Wednesday, March 29, 2017


Confession time.  The second batch of eggs didn't hatch either. It is crushing when that happens. When the hatching day comes and goes without a peep, you know that all have died in the shell. The eggs were infertile, damaged OR I suck at incubating eggs.

As I wasn't going to throw good money after bad and buy more eggs, I took the decision to not get any more eggs for the incubator.  I will wait until I have a broody hen and increase the flock that way. But that is for next year.

Shortly after my second incubator failure, there was an add on a Facebook poultry group I belong to for day old chicks.  Just the balm I need to soothe me after incubator failures. I bought ten chicks and picked them up yesterday after work.
A box of 10 day old chicks
Little yellow peepers!    They are one day old but if you look in the corner, there are two that are still a bit damp as they have JUST hatched.  Sold down the river on the day they were hatched.  Life is tough when you're a chicken.
Light Sussex (not my photo)
The breed is Light Sussex.  A really good domestic breed for a garden.  The Light Sussex is a handsome dual purpose chicken.  Hens can lay on average 200 eggs in the first laying season. They aren't too scrawny to eat after they've finished laying.  If one of the hens goes broody, they are known to be good mothers.
lining up for breakfast
As things stand now, I don't know which chicks are male and which are female.  They are therefore all named Snowball.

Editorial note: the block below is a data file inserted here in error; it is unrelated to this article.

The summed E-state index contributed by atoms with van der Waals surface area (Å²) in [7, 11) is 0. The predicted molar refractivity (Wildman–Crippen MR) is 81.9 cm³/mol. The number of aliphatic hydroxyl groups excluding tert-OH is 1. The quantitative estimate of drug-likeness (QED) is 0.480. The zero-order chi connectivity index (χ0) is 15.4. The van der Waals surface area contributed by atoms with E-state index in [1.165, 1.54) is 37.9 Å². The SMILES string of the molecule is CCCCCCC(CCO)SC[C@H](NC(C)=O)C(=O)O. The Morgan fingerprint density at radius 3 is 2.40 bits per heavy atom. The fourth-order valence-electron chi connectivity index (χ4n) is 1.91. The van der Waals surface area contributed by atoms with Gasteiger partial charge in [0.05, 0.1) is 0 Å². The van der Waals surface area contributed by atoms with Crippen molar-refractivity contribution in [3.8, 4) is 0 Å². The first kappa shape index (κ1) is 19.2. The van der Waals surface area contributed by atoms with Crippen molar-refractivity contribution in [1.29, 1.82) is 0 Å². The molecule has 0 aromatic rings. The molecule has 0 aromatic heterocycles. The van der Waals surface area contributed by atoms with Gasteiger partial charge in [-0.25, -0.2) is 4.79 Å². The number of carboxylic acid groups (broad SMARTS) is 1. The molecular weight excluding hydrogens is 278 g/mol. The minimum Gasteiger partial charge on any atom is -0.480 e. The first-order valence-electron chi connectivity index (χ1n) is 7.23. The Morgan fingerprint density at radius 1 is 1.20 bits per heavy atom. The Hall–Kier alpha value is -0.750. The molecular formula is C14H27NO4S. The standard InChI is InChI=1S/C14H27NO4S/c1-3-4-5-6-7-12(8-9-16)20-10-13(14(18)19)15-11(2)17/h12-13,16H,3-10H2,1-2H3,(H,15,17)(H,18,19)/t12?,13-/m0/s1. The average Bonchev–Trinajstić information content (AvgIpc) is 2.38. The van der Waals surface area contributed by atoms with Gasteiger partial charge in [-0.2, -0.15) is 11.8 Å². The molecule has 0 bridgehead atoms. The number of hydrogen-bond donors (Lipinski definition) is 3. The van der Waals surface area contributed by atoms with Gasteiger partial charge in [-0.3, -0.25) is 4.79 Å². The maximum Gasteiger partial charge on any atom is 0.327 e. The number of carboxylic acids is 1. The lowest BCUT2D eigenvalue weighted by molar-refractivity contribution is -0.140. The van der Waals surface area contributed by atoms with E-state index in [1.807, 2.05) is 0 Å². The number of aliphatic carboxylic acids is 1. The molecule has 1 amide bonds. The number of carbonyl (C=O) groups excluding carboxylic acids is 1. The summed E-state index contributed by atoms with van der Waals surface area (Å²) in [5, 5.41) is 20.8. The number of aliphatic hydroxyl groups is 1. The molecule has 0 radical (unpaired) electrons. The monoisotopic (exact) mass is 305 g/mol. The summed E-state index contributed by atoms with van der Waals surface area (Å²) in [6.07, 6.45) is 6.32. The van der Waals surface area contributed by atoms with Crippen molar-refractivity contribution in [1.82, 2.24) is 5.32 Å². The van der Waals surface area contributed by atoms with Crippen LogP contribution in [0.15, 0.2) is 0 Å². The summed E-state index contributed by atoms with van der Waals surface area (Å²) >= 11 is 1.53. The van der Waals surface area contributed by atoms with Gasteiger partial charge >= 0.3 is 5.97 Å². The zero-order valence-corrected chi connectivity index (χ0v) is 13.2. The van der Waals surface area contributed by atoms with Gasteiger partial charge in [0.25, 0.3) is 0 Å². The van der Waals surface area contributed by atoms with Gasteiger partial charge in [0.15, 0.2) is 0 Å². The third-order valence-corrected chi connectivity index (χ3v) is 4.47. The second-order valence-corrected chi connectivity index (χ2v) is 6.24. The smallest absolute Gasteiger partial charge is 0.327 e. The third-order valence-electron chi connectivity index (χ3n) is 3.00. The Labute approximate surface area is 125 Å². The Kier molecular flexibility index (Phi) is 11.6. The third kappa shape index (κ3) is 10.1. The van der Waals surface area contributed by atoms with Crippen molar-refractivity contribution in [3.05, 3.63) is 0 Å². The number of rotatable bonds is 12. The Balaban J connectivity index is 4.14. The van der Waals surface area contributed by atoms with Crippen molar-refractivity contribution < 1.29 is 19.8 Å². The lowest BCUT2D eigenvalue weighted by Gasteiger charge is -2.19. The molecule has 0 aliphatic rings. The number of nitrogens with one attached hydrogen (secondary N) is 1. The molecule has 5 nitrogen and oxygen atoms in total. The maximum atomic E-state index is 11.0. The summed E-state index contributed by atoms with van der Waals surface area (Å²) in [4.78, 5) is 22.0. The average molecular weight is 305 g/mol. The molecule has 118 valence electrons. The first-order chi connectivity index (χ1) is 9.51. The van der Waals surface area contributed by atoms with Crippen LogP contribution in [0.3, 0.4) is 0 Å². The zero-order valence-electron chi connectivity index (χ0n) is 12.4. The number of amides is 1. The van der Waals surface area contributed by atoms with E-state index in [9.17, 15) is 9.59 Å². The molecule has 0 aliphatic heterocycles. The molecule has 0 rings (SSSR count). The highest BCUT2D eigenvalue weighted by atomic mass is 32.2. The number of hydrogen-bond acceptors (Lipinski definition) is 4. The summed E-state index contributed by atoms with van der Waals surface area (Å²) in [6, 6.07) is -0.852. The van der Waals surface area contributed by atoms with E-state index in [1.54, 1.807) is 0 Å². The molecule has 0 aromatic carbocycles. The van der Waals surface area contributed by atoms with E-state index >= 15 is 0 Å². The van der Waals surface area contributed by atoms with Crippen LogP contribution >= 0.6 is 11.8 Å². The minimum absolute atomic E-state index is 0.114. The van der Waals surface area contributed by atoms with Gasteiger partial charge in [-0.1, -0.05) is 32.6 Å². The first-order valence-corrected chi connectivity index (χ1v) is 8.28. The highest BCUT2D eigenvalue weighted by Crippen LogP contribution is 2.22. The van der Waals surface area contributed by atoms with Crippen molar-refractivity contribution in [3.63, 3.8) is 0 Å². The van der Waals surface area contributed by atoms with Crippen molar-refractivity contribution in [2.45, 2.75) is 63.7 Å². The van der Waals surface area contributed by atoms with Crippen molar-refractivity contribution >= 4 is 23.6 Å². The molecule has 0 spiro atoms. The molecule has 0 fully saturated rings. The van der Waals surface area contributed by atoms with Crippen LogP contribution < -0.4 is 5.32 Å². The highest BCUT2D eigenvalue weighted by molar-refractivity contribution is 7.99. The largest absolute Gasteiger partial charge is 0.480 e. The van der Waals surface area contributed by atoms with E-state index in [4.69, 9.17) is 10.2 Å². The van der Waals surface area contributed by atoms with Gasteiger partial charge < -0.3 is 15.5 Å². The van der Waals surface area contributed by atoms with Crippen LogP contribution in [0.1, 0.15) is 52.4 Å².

an indignant Snowball
They are named in honour of the Leghorn rooster we had when I was a small girl in North Dakota. His name was Snowball, (The Hammer of Bismarck).  He was one bastard of a mean rooster.
Snowball, the Hammer of Bismarck 
My sisters and I have stories of being terrorized by this very dominant male chicken.  If we wanted to play outside my sisters and I would walk out the back door.  Moving quietly to the corner of the house, we would call for Snowball.  In my childish memory, Snowball would come running full speed at us, flapping his wings and squawking.  We would dutifully run squealing back to the kitchen door and claim sanctuary.  My mother would shut Snowball up and we were free to enjoy the outdoors without fear.

Snowball had to be tough.  We lived on the edge of town where there were coyotes on the ground and owls in the air.  He had to protect his flock - which consisted of two skittish hens named Phoebe and Alice.

Back here in SW Scotland.  I have managed to keep the chicks alive for an entire day.  The chicks are small and vulnerable with many enemies.  Anything could eat them. They have no natural defenses.    It is my job to keep them safe, warm and fed until they can fend for themselves.  It has been noted that they are already a little bit faster and brighter today than they were yesterday, so three cheers to me.

Nature Walk

A favourite walk is up to the duck pond.  Polly is growing too old to enjoy walks up there.  One of her legs hurts so I won't make her do anything she doesn't want to.

The Man of the Place and I went up and were astounded by the devastation!  The trees are gone!